05/17/2012 06:28 EDT | Updated 07/17/2012 05:12 EDT

B.C. court convicts 3 of 5 men in 'Sanghera crime group' on weapons charges

VANCOUVER - Three members of a crime group that Vancouver's police chief once partly blamed for a bloody gang war that gripped the city have been convicted of weapons charges, though two arrested in the same case were acquitted.

Boby and Navdip Sanghera were convicted Thursday in B.C. Supreme Court of a variety of weapons charges dating back to late 2008, including possession of a prohibited weapon and unlawfully being in a vehicle with a firearm

Savdip Sanghera was also convicted of transferring a semi-automatic handgun on Jan. 31, 2009.

But Charanjit Rangi and Jaspreet Virk were acquitted on all charges.

"We respect the court's ruling and we're pleased that the court saw fit to agree with the Crown's submissions with respect to three of the five accused," said Mark Sheardown, Crown counsel.

When asked if the Crown will appeal the two acquittals, Sheardown said prosecutors will review the ruling and make a decision in due course.

A sentencing hearing for the Sangheras has been scheduled for May 25.

Several defence lawyers declined comment after the verdicts, but Udham Sanghera, father of Boby Sanghera, said outside of court that his son will appeal.

The case dates back to 2008 when shootings erupted in South Vancouver.

At the time, Vancouver Police Chief Jim Chu conceded a "brutal" gang war was being waged in the city, and he alleged the Sanghera group was partly responsible.

Vancouver police claimed the group engaged in a series of retaliatory drive-by shootings during an escalation in gang violence.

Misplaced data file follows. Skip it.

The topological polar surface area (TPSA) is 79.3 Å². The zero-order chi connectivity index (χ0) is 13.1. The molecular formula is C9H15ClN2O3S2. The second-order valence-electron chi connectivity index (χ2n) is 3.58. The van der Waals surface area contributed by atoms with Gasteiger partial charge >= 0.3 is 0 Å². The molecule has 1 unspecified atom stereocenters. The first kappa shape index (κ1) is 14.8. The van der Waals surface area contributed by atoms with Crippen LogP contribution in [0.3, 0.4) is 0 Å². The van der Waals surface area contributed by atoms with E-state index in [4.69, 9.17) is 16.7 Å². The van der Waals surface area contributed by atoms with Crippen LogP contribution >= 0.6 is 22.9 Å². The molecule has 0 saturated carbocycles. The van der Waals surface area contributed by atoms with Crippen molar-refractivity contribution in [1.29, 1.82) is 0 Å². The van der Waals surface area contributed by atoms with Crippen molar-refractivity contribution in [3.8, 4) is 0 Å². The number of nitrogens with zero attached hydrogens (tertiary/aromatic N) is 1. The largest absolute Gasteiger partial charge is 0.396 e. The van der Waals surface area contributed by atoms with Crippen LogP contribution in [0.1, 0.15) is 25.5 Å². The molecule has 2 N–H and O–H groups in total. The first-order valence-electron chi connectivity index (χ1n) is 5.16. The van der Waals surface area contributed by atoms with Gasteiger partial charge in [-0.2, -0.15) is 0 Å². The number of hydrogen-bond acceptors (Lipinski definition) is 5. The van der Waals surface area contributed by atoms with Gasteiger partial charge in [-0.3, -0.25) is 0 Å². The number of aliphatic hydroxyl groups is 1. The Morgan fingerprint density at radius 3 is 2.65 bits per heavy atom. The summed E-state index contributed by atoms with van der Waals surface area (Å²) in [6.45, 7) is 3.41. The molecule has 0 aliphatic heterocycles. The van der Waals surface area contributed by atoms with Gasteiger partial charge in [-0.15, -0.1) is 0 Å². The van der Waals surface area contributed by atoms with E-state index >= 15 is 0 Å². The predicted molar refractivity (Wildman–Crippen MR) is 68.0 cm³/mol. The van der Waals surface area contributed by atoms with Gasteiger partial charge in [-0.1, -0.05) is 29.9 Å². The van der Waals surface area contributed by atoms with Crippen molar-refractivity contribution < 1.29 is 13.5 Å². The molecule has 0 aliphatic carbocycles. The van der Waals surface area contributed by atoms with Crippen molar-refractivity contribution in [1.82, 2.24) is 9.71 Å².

During the trial, the court heard the Sangheras were at odds with two other crime groups.

An Oct. 15, 2008 search of a detached garage of a Vancouver house believed to be the residence of Boby Sanghera yielded a loaded pistol magazine, two sawed-off butts from long firearms and seven boxes of 9 millimetre and 40 calibre ammunition.

The next day, surveillance video at the Edgewater Casino showed Boby Sanghera and a member of one of the rival groups, in a pushing match, possibly with a punch thrown.

On Nov. 5, 2008, surveillance officers saw a "close encounter" between a Sanghera vehicle and a vehicle driven by a man from the other group, indicating the situation was "getting hot," the court heard.

A confidential source told police a few days later that the Sangheras were in "hunt mode," armed and in ballistic vests, the court heard.

On Nov. 8, 2008, Vancouver police stopped a rented Chrysler and found three loaded, prohibited, restricted weapons hidden in a natural space behind the glove box, the court heard.

During the trial, four of the accused alleged their rights were violated when they were stopped and arrested.

But B.C. Supreme Court Madam Justice Heather Holmes ruled police were acting under a reasonable belief that the accused were about to shoot someone when they were taken into custody in Nov. 2008.

Originally, seven men faced charges, but last year, the same charges were not proceeded with against Gordon Taylor and Udham Sanghera — the purported leader of the group.

In her ruling Thursday, Holmes said the evidence submitted during the trial and the inferences drawn presented a compelling circumstantial case that Boby Sanghera knew about the guns and had a measure of control over them when stopped by police on Nov. 8, 2008.

She said Boby Sanghera was the renter and sole driver, and police also found an extra gun magazine, balaclava and gloves inside the vehicle.

She said she had no reasonable doubt and could draw no other rational inference.

Before convicting Navdip Sanghera, Holmes said his DNA was found on two of the guns, noting he also made incriminating comments in association with the DNA analysis.

She said she had no reasonable doubt that Navdip was also in possession of the guns.

While calling the circumstances related to Rangi and Virk "highly suspicious," she said the Crown did not prove its case beyond a reasonable doubt.

Holmes said the Crown proved beyond a reasonable doubt that Savdip Sanghera transferred a semi-automatic handgun on Jan. 31, 2009, basing her decision on voice analysis of an intercepted phone call.